Yesterday I drove to Waitangi to participate in the “Engaging Maori Learners” conference of about 400 principals and teachers.
I was especially pleased to hear the korero from Dr Chris Sarra from Bundaberg, Queensland who is one of about 20 aboriginal school principals in Australia and who has led some exciting changes in schools.
Dr Chris talked about his educational journey as a child of whom little was expected but he went beyond the rhetoric about having high expectations for all children and called on teachers to develop high expectations relationships with students. The key word is relationship and he says other punitive or assimilative models are just expensive failures.
His goal is to support young aboriginal students to become the “blackfella’s blackfella” – culturally strong and well educated, not to be the “whitefella’s definition of a blackfella”.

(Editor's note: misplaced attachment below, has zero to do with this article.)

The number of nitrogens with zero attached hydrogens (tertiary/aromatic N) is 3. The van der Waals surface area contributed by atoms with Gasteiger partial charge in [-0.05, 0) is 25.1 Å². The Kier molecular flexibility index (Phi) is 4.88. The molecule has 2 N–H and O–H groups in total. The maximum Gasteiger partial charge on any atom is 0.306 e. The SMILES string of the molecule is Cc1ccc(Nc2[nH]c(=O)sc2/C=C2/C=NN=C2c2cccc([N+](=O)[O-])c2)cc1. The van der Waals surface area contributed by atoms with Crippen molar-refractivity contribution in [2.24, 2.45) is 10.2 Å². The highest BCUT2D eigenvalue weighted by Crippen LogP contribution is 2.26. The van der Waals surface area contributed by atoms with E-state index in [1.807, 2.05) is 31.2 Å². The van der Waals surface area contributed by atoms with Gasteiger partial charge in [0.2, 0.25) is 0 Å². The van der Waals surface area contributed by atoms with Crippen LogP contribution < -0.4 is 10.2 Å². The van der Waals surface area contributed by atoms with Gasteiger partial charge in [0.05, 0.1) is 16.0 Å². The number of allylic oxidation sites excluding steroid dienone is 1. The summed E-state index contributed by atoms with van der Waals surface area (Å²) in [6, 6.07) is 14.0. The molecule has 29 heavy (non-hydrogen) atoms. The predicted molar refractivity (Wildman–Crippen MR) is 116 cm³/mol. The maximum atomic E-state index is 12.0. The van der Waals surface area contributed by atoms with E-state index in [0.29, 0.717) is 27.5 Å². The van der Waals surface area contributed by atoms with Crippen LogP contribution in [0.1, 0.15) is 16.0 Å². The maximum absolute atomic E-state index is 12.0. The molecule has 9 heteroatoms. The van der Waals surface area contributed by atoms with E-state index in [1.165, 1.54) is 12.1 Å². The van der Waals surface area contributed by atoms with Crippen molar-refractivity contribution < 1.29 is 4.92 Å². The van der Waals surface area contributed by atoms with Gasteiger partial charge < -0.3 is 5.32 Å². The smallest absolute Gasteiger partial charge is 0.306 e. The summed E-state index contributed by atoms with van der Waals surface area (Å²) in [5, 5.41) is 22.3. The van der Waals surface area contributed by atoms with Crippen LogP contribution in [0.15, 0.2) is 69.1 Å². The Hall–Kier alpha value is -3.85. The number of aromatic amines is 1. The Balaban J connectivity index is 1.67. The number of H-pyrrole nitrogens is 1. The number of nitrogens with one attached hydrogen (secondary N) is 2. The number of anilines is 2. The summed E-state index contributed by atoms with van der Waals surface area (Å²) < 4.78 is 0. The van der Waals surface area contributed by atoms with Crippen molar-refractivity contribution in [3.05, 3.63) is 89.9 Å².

Along with tangata whenua speakers, he called on teachers to have relationships with families where they struggle to engage students and to work from a strengths-based approach. He says all children have the human right to education as an emancipatory opportunity and he reminded teachers that “we are paid to be in a relationship with these children”.
Chris is not a fan of colluding with negative stereotypes or being a victim, and he also believes that the “booting the victim” approach, as is favoured by Paula Bennett, will continue to produce costly failures.
He favours high expectations in eduaction based on his “stronger, smarter” approach. His words reminded me of Donna Awatere years ago, challenging the Pakeha system to give and expect the best when teaching Maori children.
Chris also asked us to remember our best and worst teachers and why. He reminded us how personal the impact of a teacher can be and how deep.
Today I am speaking on the political panel and listening to teachers discussing innovation strategies. All of this will help with the development of our Green education policy and make sure we are in touch with the front line of the debate.